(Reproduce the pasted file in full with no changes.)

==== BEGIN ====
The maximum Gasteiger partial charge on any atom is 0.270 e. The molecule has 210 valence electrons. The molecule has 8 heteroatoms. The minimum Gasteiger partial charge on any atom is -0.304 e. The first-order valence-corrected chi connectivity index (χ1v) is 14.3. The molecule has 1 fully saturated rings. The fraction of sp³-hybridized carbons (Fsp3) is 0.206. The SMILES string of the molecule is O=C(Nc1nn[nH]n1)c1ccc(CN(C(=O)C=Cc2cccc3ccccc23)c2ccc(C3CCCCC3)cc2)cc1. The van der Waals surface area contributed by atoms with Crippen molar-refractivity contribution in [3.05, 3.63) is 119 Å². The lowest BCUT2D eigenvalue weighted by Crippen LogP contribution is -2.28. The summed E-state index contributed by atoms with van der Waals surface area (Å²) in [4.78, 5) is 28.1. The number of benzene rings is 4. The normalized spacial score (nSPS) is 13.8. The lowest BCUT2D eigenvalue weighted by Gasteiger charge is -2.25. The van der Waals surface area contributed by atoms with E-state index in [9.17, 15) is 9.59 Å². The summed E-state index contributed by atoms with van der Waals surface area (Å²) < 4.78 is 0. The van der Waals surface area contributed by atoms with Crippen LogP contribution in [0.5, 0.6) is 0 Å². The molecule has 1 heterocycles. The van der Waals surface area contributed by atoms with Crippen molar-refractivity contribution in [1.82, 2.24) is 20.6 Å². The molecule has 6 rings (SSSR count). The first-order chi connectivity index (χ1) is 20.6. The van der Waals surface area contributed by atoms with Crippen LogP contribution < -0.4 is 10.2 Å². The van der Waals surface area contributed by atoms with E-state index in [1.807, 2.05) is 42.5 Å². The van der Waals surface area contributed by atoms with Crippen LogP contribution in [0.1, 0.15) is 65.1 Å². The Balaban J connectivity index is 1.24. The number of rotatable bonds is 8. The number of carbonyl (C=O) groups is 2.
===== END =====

The maximum Gasteiger partial charge on any atom is 0.270 e. The molecule has 210 valence electrons. The molecule has 8 heteroatoms. The minimum Gasteiger partial charge on any atom is -0.304 e. The first-order valence-corrected chi connectivity index (χ1v) is 14.3. The molecule has 1 fully saturated rings. The fraction of sp³-hybridized carbons (Fsp3) is 0.206. The SMILES string of the molecule is O=C(Nc1nn[nH]n1)c1ccc(CN(C(=O)C=Cc2cccc3ccccc23)c2ccc(C3CCCCC3)cc2)cc1. The van der Waals surface area contributed by atoms with Crippen molar-refractivity contribution in [3.05, 3.63) is 119 Å². The lowest BCUT2D eigenvalue weighted by Crippen LogP contribution is -2.28. The summed E-state index contributed by atoms with van der Waals surface area (Å²) in [4.78, 5) is 28.1. The number of benzene rings is 4. The normalized spacial score (nSPS) is 13.8. The lowest BCUT2D eigenvalue weighted by Gasteiger charge is -2.25. The van der Waals surface area contributed by atoms with E-state index in [9.17, 15) is 9.59 Å². The summed E-state index contributed by atoms with van der Waals surface area (Å²) < 4.78 is 0. The van der Waals surface area contributed by atoms with Crippen LogP contribution in [0.5, 0.6) is 0 Å². The molecule has 1 heterocycles. The van der Waals surface area contributed by atoms with Crippen molar-refractivity contribution in [1.82, 2.24) is 20.6 Å². The molecule has 6 rings (SSSR count). The first-order chi connectivity index (χ1) is 20.6. The van der Waals surface area contributed by atoms with Crippen LogP contribution < -0.4 is 10.2 Å². The van der Waals surface area contributed by atoms with E-state index in [1.807, 2.05) is 42.5 Å². The van der Waals surface area contributed by atoms with Crippen LogP contribution in [0.1, 0.15) is 65.1 Å². The Balaban J connectivity index is 1.24. The number of rotatable bonds is 8. The number of carbonyl (C=O) groups is 2.